Home, I'm Darling review
Time Out says
This West End hit is a step back in time – but not to a better world
What is it about middlebrow English plays that so appeals to Melbourne Theatre Company, especially at the top end of its seasons? In the last few years, we’ve had Jumpy and Lady in the Van – both depressing in their stolidness – and now we get Laura Wade’s Home, I’m Darling. Surely, you want a firecracker of a play to launch the year, to get your audience excited by the spark of creativity? This play is like a wet match: it’s never going to light.
The conceit itself is intriguing: Judy (Nikki Shiels) is married to Johnny (Toby Truslove) and three years ago they decided to live their lives as if they were in the ’50s. The home, the decor, the clothes, and most controversially, the gender roles. Judy wants to be the perfect housewife, so she takes a redundancy, dons an apron and starts cleaning.
For a while, Johnny likes it like this, his meals cooked, his drink prepared, his slippers ready. It’s only when the real world begins to intrude, when the couple’s ’50s-loving mates Fran (Susie Youssef) and Marcus (Peter Paltos) profess doubts, and when Johnny’s new boss, Alex (Izabella Yena), comes round for cocktails, that he gets cold feet. The price, both financially and socially, becomes too much to bear. Judy’s mother, Sylvia (Jane Turner), a former commune hippy and firebrand feminist, throws potshots from the bleachers.
Wade folds a lot of issues into the mix – generation gap stuff, and some poorly judged late-in-the-game sexual harassment – but the cake that comes out of the oven is oddly tasteless. Why does Judy cling so desperately to such an insane concept? Why does Johnny blithely tag along? Why does it take three years for her mother to blow open the lunacy of nostalgia for a terrible, repressive period in history? Home, I’m Darling has no answers and doesn’t seem particularly interested in the questions.
Director Sarah Goodes does a remarkable job bringing some cohesion and verisimilitude to a work that has neither. She is blessed with a star in Shiels, the kind of performer who inflects even the most tedious actions with a potency that makes them feel credible. Here she is luminous and edgy, shifting gears in a flash without ever losing our sympathy. The play requires impossible psychologies from her, but she almost makes it look real.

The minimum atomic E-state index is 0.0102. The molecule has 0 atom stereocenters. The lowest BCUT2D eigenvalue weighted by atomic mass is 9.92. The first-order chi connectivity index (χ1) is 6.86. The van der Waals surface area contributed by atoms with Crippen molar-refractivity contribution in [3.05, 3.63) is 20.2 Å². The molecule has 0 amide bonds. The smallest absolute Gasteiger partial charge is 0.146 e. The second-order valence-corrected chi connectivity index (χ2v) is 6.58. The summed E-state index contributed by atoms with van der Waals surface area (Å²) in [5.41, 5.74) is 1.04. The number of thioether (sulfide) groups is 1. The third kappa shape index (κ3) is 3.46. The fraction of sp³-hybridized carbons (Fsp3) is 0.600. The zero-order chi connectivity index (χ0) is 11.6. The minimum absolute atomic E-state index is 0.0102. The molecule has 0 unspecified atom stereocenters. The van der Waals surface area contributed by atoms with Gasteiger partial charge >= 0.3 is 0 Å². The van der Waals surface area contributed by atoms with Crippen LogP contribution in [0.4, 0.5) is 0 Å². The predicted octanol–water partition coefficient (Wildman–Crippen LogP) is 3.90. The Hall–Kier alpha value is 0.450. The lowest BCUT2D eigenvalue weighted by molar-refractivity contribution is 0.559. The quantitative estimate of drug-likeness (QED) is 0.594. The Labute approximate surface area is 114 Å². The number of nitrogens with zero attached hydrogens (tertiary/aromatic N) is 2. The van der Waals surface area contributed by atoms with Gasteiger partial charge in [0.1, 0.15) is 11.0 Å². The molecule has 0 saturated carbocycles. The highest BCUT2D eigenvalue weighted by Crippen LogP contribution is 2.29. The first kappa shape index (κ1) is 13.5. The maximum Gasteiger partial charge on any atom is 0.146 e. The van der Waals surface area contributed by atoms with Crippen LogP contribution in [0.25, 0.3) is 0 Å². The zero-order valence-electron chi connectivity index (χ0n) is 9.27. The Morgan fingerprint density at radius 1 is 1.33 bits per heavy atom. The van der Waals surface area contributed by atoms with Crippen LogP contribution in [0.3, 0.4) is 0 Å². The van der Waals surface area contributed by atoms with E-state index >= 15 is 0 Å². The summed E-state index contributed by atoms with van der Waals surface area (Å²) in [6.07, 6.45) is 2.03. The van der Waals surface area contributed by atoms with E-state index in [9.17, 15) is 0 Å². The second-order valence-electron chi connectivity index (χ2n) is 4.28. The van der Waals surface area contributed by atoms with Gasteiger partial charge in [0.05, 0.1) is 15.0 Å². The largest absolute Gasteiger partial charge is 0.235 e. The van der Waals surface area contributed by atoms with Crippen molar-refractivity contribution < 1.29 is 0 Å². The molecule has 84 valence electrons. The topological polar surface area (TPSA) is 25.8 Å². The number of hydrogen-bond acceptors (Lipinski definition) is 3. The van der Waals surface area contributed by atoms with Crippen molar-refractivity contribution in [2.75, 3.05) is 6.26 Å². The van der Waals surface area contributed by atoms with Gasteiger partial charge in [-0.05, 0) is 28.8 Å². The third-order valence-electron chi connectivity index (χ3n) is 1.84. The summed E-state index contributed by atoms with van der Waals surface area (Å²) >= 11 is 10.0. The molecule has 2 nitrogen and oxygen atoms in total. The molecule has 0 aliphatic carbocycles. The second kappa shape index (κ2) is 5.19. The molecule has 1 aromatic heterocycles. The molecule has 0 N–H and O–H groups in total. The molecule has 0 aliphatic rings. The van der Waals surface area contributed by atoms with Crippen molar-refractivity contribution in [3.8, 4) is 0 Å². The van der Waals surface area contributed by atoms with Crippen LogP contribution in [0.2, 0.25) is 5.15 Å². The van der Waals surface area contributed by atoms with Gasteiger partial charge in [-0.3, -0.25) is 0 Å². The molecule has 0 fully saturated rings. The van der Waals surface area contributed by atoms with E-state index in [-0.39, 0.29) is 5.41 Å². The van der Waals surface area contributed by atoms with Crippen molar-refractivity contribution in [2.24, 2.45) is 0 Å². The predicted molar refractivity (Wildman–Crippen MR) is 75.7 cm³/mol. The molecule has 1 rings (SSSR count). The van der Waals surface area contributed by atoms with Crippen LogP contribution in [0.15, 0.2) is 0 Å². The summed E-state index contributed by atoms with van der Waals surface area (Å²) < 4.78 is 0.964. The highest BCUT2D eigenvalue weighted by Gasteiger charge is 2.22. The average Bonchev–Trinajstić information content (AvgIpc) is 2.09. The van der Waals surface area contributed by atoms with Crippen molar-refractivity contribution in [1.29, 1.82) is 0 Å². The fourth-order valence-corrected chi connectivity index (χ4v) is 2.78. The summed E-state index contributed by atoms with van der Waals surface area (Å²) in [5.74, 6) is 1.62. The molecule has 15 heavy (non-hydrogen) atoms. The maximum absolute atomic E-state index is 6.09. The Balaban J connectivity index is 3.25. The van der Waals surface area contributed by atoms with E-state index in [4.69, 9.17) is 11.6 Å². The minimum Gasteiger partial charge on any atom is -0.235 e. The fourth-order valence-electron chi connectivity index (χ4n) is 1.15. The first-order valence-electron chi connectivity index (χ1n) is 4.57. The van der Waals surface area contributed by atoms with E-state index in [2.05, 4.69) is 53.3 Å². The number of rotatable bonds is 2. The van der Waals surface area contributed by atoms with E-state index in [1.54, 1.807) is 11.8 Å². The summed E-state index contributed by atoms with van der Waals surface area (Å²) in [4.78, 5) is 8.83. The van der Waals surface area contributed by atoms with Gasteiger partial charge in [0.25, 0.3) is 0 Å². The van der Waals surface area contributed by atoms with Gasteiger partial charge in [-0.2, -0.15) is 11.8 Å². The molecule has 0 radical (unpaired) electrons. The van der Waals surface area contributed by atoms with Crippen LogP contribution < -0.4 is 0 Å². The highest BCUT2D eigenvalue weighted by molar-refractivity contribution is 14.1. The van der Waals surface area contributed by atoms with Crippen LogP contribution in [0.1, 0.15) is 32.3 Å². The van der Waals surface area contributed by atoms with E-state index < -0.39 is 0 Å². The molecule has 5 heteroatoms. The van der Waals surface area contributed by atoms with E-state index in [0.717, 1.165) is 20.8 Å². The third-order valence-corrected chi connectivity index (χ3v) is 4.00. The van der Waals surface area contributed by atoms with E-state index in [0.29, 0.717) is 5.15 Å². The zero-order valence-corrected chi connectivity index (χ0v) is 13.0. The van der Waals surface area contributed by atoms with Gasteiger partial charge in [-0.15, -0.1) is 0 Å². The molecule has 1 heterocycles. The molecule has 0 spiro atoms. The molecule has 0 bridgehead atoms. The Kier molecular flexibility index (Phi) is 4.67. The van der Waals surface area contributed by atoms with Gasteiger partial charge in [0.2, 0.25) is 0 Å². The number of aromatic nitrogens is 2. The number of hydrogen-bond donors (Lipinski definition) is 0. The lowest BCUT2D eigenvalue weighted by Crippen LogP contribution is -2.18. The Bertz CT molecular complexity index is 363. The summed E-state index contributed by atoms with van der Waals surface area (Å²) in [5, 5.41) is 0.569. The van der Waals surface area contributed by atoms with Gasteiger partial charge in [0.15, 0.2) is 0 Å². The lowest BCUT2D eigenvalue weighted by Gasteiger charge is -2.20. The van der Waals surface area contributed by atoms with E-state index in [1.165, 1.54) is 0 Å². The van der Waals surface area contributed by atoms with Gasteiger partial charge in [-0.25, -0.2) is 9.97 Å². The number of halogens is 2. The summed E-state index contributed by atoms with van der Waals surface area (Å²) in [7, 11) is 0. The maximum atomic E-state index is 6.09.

Truslove is a beautiful foil, confused and compromised, but pulsing with dignity and compassion. Turner is wonderfully restrained in her first scene and makes a minor meal of her major speech denouncing revisionism and the lure of fantasy. Paltos is suitably smarmy and slimy in a stupid part, and Youssef and Yena make the most of underwritten female counterparts. But the cast and the director feel like they’re involved in a Sisyphean task, pushing shit up hill.
It’s all such a waste, because the concept could have yielded something far darker and deeper, and, yes, funnier. The house as a surreal repository for our dreams and nightmares is one that pre-dated the ’50s (it’s a key concept in Bréton and Bachelard, for instance), but you could argue that the fetishism of domesticity found its apotheosis in the post-war period. Judy’s retreat into this fantasy world could have symbolised a true agoraphobic response to our current fears, a rational regression in the face of madness. But it’s Wade who retreats from anything complex, and the play fades into platitude and sentimentality in the end, content to say nothing.
The program notes talk a lot about feminism and the Cult of Domesticity and hopes that we won’t judge Judy too harshly for wanting to simplify her life. But the play never really affords the character a coherent game plan, so when it starts to fray, the results feel increasingly ludicrous. The stakes are so low and the motivations so petty that it’s hard to commit to the central dilemma and impossible to care when it all falls apart. I kept wanting the house to start attacking Judy and Johnny, to push back like a domestic slave rebelling against its masters. That would have been surreal. It would have been funny. It would have been dangerous. It would have been the opposite of Home, I’m Darling.